Just as one should never ask a lady her age, one should never be put in the uncomfortable position of being asked your impressions of the concert you’re politely applauding. This has only happened to me once, and thankfully not here in Monte Carlo.
In truth, judging by the audience last night – well-cut suits hanging from trim frames – I suspect the question would never be asked. That’s not to say there’s no elitism about the place. Far from it. It’s just that here no-one really notices.
Tickets for last night’s concert in the Yacht Club designed by Norman Foster stretched to a jaw-droppingly reasonable 26 Euros – that’s just over double the amount of money I paid for a pint of Heineken in my hotel.
That surprises me because my assumption was that just as everything else is expensive in Monaco, so ticket prices would be too, especially given that some of the audience live in a location where the average net worth per capita is $1.5 billion dollars. In that way using the world ‘elite’ here is a statement of fact, and makes the tribalism and sometime self-loathing of the London classical music scene seem like a world away. That’s what money can buy.
Where Monte Carlo has differed from previous festival experiences is the programming. It is committed to expanding horizons including unfamiliar works that use a challenging language. Monte Carlo can afford to do that of course, but the consequence is often a rich set of new musical introductions. For those with a curious mind, it’s a rewarding experience. Just like last night.
That said, if I had been asked what I’d thought of last night’s concert I’d have struggled to come up with a response. Partly, because a range of different performers took to the platform with a similarly wide range of repertoire. What that meant in practice was that some performers didn’t have sufficient time to become accustomed to the performance space with the audience in it. Performances lacked the connection I’ve come to expect in chamber music concerts, meaning I left the Yacht Club feeling slightly disappointed.
The music I expected to more easily connect with – a Mozart Violin Sonata and a piano quartet played on modern instruments with baroque bows and a pianoforte – lacked definition and therefore impact. Conversely, it was the bookended works – Charles Ives’ Violin Sonata No. 2 and the long 11 Songs and 2 Harmonisations for Voice and Piano.
The concert was long. I was tired. The Ives songs went on longer than I had the stamina for in the end. That’s why I felt uneasy to sharing a view on what I’d heard (either in conversation or in a blog review). But there was something that piqued my interest in all of Ives’ music – the first time I’d heard it.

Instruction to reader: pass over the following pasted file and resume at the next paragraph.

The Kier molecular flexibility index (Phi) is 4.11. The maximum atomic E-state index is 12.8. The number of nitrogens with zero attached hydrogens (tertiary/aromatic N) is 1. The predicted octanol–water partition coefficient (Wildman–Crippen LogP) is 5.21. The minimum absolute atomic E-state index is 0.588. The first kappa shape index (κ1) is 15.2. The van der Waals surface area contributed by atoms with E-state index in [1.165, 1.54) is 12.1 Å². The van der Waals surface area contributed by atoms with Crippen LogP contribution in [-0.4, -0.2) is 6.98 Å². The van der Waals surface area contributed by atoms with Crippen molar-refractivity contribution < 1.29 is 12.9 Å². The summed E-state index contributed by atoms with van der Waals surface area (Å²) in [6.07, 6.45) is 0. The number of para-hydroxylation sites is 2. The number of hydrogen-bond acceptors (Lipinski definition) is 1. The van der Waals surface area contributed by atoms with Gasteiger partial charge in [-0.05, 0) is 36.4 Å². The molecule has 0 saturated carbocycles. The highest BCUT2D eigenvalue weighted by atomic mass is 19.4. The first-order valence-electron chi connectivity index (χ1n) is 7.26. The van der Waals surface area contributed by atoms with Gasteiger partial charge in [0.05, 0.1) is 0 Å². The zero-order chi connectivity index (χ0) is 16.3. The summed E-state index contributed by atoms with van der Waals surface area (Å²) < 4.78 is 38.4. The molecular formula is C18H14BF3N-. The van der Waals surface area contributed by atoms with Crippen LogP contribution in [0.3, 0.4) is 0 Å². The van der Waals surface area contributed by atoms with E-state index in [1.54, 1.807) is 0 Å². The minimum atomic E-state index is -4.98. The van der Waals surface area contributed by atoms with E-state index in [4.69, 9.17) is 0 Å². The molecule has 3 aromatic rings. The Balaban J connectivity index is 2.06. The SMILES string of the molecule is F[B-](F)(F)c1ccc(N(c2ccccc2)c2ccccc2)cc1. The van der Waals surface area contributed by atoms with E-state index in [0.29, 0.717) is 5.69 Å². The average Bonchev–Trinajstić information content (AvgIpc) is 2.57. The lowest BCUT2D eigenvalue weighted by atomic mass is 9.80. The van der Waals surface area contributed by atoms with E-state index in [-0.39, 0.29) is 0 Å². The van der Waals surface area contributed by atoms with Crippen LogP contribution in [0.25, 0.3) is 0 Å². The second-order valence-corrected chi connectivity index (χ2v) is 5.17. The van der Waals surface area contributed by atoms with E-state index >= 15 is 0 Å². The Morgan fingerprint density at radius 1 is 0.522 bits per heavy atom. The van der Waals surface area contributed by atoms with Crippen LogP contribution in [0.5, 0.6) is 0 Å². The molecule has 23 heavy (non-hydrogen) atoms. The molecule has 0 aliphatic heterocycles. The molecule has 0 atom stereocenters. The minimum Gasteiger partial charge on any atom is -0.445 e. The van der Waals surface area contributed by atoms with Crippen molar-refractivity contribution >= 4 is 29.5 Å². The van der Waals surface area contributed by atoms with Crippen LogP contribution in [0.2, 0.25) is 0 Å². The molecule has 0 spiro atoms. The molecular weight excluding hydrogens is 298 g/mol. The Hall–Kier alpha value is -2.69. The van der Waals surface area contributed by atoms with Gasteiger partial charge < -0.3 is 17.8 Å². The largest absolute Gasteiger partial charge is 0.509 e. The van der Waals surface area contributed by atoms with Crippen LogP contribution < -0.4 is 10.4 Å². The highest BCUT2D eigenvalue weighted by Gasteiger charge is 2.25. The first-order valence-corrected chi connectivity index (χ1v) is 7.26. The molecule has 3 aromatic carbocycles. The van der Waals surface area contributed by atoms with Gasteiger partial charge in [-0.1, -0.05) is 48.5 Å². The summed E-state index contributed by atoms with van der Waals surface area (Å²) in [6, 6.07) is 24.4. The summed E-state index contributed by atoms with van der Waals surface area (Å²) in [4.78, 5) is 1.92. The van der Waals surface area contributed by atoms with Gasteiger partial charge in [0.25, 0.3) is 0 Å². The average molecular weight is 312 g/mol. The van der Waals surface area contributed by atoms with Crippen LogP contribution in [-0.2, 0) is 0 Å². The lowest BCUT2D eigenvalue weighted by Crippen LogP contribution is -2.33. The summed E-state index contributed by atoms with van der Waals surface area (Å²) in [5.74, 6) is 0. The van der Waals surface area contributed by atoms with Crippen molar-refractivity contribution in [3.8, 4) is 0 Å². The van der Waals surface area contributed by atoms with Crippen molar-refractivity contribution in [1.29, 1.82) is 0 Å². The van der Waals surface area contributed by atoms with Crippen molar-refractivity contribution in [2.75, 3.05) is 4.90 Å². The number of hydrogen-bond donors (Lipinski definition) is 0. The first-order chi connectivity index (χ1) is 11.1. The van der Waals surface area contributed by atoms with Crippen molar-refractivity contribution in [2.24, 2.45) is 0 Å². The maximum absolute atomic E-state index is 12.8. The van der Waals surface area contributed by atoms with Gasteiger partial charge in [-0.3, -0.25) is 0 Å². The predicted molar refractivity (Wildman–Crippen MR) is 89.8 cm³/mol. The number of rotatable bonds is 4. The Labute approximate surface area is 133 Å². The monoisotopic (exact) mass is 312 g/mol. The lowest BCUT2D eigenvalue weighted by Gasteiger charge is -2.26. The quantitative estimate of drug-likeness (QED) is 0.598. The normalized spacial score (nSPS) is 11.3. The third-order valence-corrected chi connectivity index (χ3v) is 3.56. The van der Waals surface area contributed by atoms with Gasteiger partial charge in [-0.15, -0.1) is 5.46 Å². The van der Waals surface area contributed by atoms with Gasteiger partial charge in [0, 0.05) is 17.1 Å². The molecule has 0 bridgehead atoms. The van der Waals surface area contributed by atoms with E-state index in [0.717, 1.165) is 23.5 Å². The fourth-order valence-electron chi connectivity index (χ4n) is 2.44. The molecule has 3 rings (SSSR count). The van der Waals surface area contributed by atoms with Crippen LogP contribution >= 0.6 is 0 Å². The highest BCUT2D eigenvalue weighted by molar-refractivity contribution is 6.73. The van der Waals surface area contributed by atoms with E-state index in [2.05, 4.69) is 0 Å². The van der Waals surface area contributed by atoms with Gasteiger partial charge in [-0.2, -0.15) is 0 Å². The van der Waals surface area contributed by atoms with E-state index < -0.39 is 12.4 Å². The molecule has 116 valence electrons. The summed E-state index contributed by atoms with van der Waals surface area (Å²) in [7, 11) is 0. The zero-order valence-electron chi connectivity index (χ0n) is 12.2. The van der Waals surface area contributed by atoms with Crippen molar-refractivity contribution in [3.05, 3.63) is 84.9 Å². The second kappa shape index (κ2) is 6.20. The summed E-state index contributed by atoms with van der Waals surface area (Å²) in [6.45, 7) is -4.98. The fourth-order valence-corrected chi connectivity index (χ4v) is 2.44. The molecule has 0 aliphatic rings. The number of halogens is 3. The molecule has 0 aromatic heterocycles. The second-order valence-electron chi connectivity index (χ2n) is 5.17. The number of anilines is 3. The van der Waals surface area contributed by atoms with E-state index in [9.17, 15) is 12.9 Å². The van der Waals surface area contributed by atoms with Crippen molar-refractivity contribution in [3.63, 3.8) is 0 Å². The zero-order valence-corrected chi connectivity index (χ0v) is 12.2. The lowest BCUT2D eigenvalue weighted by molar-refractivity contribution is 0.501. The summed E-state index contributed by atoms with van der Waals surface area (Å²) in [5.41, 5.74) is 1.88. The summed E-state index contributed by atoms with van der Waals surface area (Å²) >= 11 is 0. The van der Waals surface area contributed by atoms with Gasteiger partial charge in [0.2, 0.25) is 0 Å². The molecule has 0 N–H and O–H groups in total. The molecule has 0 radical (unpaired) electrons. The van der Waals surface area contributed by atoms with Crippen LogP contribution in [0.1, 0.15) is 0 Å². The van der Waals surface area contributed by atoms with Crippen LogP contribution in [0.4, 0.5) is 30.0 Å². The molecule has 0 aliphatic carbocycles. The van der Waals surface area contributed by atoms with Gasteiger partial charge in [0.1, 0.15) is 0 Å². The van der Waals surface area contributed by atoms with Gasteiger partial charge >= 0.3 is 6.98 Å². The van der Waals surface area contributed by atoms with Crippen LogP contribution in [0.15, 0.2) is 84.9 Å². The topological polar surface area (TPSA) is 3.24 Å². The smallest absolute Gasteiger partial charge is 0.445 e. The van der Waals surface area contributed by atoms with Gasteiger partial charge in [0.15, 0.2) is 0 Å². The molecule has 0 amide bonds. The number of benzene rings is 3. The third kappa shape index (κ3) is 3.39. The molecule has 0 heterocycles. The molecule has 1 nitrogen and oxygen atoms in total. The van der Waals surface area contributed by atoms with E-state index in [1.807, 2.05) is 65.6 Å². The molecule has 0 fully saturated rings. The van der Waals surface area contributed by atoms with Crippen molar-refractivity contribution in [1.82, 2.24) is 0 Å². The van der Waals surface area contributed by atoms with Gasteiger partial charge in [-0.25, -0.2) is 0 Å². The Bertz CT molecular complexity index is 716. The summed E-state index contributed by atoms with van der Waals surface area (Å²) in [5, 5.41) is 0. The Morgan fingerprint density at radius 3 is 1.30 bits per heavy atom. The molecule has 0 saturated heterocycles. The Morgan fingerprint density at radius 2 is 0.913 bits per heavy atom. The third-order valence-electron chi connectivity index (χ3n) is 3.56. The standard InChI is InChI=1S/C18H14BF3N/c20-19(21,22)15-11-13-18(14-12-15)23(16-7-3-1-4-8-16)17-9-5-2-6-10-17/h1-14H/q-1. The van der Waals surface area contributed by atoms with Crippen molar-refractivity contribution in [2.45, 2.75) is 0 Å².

In pianist Anne Le Bozec and mezzo Isabelle Druet’s performance (above) of the Songs, Ives was revealed as the king of ambiguous endings. In At Sea, for example, Ives demonstrates an ability to translate the nuances of the spoken word into a harmonic language that creates something vaguely familiar even though the piece itself maybe completely new to listeners. He loves quiet poignancy, sometimes barely imperceptible sounds too – Serenity is a good example, so too the Housatonic at Stockbridge.
But this is what Festivals are good at. They break you out of your routine. They transport you to a different location. Different smells, different tastes, different conventions. Senses are turbo-charged. Awareness is heightened. New connections are wired up. New paths followed.
As I’ve written this, I’ve explored Ives further. First his batshit-crazy and hugely evocative Universe Symphony, the surprisingly orthodox late Romantic-esque Second Symphony, and the eerie and sometimes terrifying Unanswered Question.
There’s a lot in what Alexander van Ingen said in a recent Thoroughly Good Podcast about how new concert-goers need to be prepared to give a new concert experience time to take hold. It may take longer than you anticipate.
But, once you’re caught-up in the reward mechanism it delivers, music introductions and curiosity can take you deeper and deeper. And to my mind that will experience will be more potent at a festival.
The Festival Printemps Des Arts De Monte-Carlo runs until 29 April 2018